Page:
The Reformed Churches in the Netherlands (Liberated)
() are a Protestant
denomination that holds to an orthodox view of Neo-Calvinist
doctrine. The church arose in 1944 out of the so-called Liberation (
), when it separated from the Reformed Churches in the Netherlands
. Prof. Dr. Klaas Schilder
played an important role in the Liberation. There are currently 270 affiliated local congregations with a total of 125,253 members (1 October 2007).
After the Liberation the church maintained that they were the legitimate continuation of the Reformed Churches in the Netherlands and thus adopted that name (Dutch Gereformeerde Kerken in Nederland
). However, because the denomination from which they had separated continued using that name, the addition "liberated" was used colloquially, although never officially, to distinguish the new denomination. Members of the Liberated church referred to the denomination from which they separated as the synodical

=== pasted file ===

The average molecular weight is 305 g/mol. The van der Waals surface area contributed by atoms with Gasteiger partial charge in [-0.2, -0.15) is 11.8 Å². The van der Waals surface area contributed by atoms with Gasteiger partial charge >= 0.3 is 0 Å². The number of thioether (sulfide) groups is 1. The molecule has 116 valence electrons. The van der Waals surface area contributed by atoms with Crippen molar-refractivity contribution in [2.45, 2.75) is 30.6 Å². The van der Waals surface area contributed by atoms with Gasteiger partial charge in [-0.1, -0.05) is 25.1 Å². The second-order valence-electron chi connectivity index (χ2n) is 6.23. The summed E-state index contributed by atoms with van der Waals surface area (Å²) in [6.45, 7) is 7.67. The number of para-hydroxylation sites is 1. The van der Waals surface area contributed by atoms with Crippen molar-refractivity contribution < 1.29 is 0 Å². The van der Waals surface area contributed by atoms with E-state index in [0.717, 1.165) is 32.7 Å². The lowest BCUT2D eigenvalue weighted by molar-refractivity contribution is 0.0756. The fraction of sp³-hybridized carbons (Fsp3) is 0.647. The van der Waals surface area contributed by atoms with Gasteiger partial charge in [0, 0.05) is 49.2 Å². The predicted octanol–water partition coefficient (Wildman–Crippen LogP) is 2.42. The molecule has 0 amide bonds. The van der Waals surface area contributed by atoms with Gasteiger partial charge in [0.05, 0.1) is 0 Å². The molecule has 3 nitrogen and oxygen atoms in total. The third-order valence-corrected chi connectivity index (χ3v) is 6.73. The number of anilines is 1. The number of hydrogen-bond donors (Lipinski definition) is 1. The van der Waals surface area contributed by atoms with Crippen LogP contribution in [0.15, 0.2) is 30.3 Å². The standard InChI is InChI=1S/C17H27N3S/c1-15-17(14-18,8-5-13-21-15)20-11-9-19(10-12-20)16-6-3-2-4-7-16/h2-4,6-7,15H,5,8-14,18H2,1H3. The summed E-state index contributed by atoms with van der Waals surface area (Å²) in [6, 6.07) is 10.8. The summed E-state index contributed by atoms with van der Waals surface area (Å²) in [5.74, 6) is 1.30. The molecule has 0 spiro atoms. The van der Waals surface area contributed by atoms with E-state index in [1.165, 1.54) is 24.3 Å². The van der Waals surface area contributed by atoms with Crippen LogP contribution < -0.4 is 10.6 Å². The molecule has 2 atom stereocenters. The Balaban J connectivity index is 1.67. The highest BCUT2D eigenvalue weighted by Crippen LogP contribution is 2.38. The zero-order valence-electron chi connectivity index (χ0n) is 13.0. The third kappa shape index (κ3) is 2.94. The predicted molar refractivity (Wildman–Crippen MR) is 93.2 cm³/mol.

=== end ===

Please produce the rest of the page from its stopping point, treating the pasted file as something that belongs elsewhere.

church, which signified the remaining members' adherence to the rulings by the National Synod
against which the Liberated churches protested. An older name for the Reformed Churches (Liberated) was Article 31 Churches
in reference to one of the articles in the Church Order
at the centre of the dispute between the two groups.
Organisation and government
The Reformed Churches (Liberated) are presbyterian
in organisation, with strong emphasis on the authority vested in each congregation. Local... Read More